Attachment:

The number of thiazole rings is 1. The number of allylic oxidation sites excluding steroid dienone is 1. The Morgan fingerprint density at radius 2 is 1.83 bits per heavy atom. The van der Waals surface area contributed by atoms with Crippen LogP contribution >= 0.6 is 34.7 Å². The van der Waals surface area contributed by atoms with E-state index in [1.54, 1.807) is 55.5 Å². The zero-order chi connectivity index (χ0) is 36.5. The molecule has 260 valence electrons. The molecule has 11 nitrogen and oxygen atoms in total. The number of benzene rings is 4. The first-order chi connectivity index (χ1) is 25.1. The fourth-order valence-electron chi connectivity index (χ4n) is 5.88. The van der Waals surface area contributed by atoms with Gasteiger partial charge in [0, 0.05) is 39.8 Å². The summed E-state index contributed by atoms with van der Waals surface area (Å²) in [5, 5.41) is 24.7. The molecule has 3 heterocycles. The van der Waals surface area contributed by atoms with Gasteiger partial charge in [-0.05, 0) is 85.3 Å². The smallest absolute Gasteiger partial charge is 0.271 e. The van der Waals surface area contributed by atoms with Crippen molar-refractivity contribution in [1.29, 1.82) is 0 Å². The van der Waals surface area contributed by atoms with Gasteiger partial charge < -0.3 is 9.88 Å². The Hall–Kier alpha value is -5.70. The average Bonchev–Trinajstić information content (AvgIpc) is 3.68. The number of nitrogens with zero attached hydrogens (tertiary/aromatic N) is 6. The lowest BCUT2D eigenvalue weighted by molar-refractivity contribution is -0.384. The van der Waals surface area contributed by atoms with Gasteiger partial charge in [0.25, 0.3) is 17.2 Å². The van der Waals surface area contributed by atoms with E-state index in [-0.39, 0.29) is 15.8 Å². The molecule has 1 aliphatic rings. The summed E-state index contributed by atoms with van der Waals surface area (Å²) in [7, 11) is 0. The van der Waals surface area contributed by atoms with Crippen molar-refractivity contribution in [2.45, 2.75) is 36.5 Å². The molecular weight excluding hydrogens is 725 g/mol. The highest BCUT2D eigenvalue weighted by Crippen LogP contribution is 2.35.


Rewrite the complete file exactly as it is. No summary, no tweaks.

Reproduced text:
The number of thiazole rings is 1. The number of allylic oxidation sites excluding steroid dienone is 1. The Morgan fingerprint density at radius 2 is 1.83 bits per heavy atom. The van der Waals surface area contributed by atoms with Crippen LogP contribution >= 0.6 is 34.7 Å². The van der Waals surface area contributed by atoms with E-state index in [1.54, 1.807) is 55.5 Å². The zero-order chi connectivity index (χ0) is 36.5. The molecule has 260 valence electrons. The molecule has 11 nitrogen and oxygen atoms in total. The number of benzene rings is 4. The first-order chi connectivity index (χ1) is 25.1. The fourth-order valence-electron chi connectivity index (χ4n) is 5.88. The van der Waals surface area contributed by atoms with Gasteiger partial charge in [0, 0.05) is 39.8 Å². The summed E-state index contributed by atoms with van der Waals surface area (Å²) in [5, 5.41) is 24.7. The molecule has 3 heterocycles. The van der Waals surface area contributed by atoms with Gasteiger partial charge in [-0.05, 0) is 85.3 Å². The smallest absolute Gasteiger partial charge is 0.271 e. The van der Waals surface area contributed by atoms with Crippen molar-refractivity contribution in [1.29, 1.82) is 0 Å². The van der Waals surface area contributed by atoms with Gasteiger partial charge < -0.3 is 9.88 Å². The Hall–Kier alpha value is -5.70. The average Bonchev–Trinajstić information content (AvgIpc) is 3.68. The number of nitrogens with zero attached hydrogens (tertiary/aromatic N) is 6. The lowest BCUT2D eigenvalue weighted by molar-refractivity contribution is -0.384. The van der Waals surface area contributed by atoms with Gasteiger partial charge in [0.25, 0.3) is 17.2 Å². The van der Waals surface area contributed by atoms with E-state index in [-0.39, 0.29) is 15.8 Å². The molecule has 1 aliphatic rings. The summed E-state index contributed by atoms with van der Waals surface area (Å²) in [7, 11) is 0. The van der Waals surface area contributed by atoms with Crippen molar-refractivity contribution in [2.45, 2.75) is 36.5 Å². The molecular weight excluding hydrogens is 725 g/mol. The highest BCUT2D eigenvalue weighted by Crippen LogP contribution is 2.35.